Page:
…Imagine there’s no countries
It isn’t hard to do
Nothing to kill or die for
And no religion too
Imagine all the people
Living life in peace…

Imagine no possessions
I wonder if you can
No need for greed or hunger
A brotherhood of man
Imagine all the people
Sharing all the world…

You may say I’m a dreamer
But I’m not the only one
I hope someday you’ll join us
And the world will live as one.



Prompted by the strident and polarizing rhetoric of political campaigns, conversation with friends this past week surfaced the lack of comity in our nation’s social and political discourse.

With its root in the Latin word for friendly comity means the cordial recognition of the other person and/or the other person’s position. In international relations comity acknowledges the sovereignty of another country and its representatives. It is also associated with decorum, the ground rules for debating differing positions and points of view.

Comity is under siege today. One symptom is the rebellion against compromise, which for some means meeting in the middle to solve problems; to others it connotes capitulation. Political correctness is another challenge to comity. Embraced by some to foster inclusiveness, it is vilified by others who feel muzzled by a progressive agenda.

Each year at this season the questions surrounding compromise and political correctness surface in another way. Why can’t all of us just greet each other with Merry Christmas? After all, the prevalent religion in this country is Christianity.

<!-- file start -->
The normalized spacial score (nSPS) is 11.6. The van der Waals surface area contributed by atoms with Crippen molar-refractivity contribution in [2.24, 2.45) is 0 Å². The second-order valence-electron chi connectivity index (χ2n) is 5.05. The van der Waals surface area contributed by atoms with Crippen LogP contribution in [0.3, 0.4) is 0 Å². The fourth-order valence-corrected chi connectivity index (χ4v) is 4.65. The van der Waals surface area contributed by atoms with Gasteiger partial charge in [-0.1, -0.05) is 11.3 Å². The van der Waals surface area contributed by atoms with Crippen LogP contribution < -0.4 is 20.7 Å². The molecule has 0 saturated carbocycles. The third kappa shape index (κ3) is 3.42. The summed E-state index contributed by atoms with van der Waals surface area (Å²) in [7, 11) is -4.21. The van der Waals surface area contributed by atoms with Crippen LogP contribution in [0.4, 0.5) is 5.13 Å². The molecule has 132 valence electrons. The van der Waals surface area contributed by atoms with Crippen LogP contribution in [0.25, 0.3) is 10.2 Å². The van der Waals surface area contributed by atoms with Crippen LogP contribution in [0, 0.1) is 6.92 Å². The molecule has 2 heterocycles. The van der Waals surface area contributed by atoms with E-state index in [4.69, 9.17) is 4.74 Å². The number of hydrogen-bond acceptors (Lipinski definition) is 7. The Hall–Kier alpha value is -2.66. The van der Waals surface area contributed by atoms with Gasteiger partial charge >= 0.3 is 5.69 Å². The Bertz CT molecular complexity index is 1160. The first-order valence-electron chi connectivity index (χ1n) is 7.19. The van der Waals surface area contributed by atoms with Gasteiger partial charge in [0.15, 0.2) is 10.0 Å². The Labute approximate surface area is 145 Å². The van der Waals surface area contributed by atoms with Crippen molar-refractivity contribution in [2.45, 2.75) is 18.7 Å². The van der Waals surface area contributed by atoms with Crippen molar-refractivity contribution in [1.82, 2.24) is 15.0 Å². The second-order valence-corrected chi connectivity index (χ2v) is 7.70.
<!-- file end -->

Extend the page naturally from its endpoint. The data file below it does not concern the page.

As with our politics our response to that question relates to our world view. Do we just need to get back to the ways that served us well in the past when life was simpler? Or, do we need to learn how to integrate the inevitable changes coming our way, including the influx of a growing number of people from diverse cultures, the requirements of justice at home and abroad and the environmental threats to the sustainability of our land, water and food?

Resurrecting comity may help us bridge our divides. After all, the baby whose birth Christians celebrate called us to live lives of love and reconciliation. The way we treat each other is the medium of the message.


The younger man sat across from me, and we explored a dilemma he’d brought to share. Words and feelings flowed back and forth, gradually filling the space between us like gentle waves of an incoming tide.